Head into Tamriel for a little PvE.
As if we didn’t just spend half a lifetime wandering around the mountains of Skyrim, Zenimax Online Studios are poised to drag us right back in with the upcoming release of The Elder Scrolls Online. In case you’ve been living under rock, and the game’s title didn’t give it away, Bethesda’s latest will take the form of an MMO, marking the first (official) time you can truly play an Elder Scrolls game with your friends. Recently we had a chance to put our boots on the ground in Tamriel, so let’s have a look at how that went.
Our journey into The Elder Scrolls Online opens up in a place called Coldharbour, a plane of Oblivion, where players will find themselves imprisoned with little memory of who they are. Before your inevitable breakout, you’ll have to create your character. You’ll start by choosing one of three factions to align yourself with: Ebonheart Pact, Aldmeri Dominion, or Daggerfall Covenant. Your faction choice will also determine your choice of race, with three races being available for each faction, so you may want to start there. Actually, most of you will probably want to start by choosing your gender, but that probably goes without saying.
After you figure out what kind of person you want to be, you’ll pick from one of four starting classes. Right now our choices are Dragon Knight, Sorcerer, Nightblade, or Templar. Your class choice is important as it will dictate your key skill trees but, as you might expect, The Elder Scrolls Online leaves some room for customization. Speaking of customization, after you have the high level details hammered out you can go through an extensive list of body and facial customizations to ensure you have a truly unique looking hero. If I’ve ever seen an MMO with more appearance options, I can’t remember it.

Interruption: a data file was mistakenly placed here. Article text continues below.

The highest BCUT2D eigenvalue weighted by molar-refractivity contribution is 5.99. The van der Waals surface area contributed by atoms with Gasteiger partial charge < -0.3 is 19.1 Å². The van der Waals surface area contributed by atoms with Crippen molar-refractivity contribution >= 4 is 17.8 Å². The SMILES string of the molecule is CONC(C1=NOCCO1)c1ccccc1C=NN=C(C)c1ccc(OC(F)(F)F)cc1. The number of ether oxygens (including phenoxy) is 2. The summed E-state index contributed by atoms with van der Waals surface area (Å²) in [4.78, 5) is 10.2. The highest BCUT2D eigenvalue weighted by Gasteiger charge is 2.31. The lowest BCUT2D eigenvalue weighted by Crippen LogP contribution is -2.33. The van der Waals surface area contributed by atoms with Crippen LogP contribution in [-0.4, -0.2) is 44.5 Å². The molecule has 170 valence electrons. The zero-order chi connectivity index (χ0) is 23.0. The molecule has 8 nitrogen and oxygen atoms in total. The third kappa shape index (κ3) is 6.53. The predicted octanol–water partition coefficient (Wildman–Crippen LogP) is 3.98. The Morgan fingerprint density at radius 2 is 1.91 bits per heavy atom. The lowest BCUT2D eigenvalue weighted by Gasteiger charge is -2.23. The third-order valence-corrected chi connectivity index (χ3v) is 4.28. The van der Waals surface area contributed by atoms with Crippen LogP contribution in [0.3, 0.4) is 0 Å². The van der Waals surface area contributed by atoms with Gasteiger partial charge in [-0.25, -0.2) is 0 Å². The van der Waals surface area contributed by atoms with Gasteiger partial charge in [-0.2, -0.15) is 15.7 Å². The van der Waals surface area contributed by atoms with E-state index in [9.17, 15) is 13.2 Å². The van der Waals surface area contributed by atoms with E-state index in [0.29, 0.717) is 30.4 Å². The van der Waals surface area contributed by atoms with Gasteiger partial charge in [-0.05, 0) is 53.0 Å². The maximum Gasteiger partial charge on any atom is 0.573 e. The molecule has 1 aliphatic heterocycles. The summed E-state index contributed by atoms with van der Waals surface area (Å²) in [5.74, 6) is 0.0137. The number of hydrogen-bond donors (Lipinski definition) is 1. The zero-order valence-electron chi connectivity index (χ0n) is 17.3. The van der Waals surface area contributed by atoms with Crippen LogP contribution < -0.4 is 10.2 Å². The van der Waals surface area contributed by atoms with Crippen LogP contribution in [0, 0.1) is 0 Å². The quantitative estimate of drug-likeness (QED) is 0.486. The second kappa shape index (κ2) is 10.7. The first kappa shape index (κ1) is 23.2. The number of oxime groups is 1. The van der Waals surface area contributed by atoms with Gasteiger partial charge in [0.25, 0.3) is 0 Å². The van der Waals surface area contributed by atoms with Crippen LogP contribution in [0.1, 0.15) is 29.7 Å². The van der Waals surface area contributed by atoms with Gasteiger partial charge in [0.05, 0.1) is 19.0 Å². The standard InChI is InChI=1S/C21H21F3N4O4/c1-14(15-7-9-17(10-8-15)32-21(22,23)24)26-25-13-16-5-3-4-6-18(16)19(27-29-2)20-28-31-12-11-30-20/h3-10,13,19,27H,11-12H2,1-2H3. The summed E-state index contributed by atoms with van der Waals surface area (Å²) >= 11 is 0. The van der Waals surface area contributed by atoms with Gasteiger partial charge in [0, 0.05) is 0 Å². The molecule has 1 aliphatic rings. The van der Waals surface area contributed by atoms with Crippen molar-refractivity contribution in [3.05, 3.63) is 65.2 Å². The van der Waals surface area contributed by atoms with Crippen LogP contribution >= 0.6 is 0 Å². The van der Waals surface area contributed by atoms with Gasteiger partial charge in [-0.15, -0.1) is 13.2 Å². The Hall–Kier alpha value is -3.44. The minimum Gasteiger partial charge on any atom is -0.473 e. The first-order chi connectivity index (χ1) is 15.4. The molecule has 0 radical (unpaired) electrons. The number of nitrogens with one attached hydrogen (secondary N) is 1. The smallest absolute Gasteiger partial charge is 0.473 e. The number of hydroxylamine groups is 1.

Once you jump into the game itself, fans of the series are going to feel like they’re in a familiar place. The Elder Scrolls Online looks like a more polished version of Skryim and plays like a smoother one. Combat is largely the same at it’s core, with your mouse buttons each governing one hand of your character. The big difference being that as you gain new skills and spells, they will be assigned to your number keys. Your health also regenerates quite quickly when not in combat, so you won’t have to worry about carrying around a sack full of potions, at this point anyway.
Players are still free to scroll in and out of first person view, to third person view, and can still jump or crouch into stealth mode. It isn’t immediately clear how stealth will work when there are other players around, but you can absolutely sneak up on unsuspecting enemies for a surprise attack. The starting environment consists of a series of relatively small rooms but they feel like they belong in an Elder Scrolls game and eschew the linear approach that most MMO’s follow in their early stages. You’ll still find the world populated with chests and other objects to search, and some of these are even hidden so it’s worth your time to try jumping up to some place you shouldn’t be or ducking into every corner in search of loot.
After the introduction is over, the demo dumped us into an area called Bleakrock Isle on the northern coast of Skyrim. Once here, the game opens up considerably with quite a bit of land to explore as well as a couple of quest-givers. Rather than the “kill ten wolves” type of missions that often fill MMO’s, the missions you’ll take part in feel much more like traditional Elder Scrolls missions. You’ll be in and out of dungeons and mines, searching for NPC’s, and clearing buildings to find treasure.
As you progress, your character will gain experience levels but you’ll also have to level up each skill by using it, much like in the single player Elder Scrolls games. Skill points are awarded for levelling up, completing quests, and can also be found by exploring the world. When you advance a particular skill so far, it can then be ‘morphed,’ taking on a new aspect of your choice. My Sorcerer was able to morph his summoned scamp into a summoned clanfear, for example.
After completing the main quest line n Bleakrock Isle, you’ll escape to a section of Morrowind and, for fans, here is where things get real. Dhalmora looks like the Morrowind you remember, with huge mushrooms growing as tall as trees and other strange plants dotting the landscape. A sight for sore eyes, if you’re a long time fan of the Elder Scrolls series.
After putting in a few hours with The Elder Scrolls Online, I can say that it absolutely feels like and Elder Scrolls game rather than an Elder Scrolls flavored MMO and that is a good thing. Zenimax Online Studios seem to have created a solid base, and we’re excited to see how they can build upon it as the game progresses.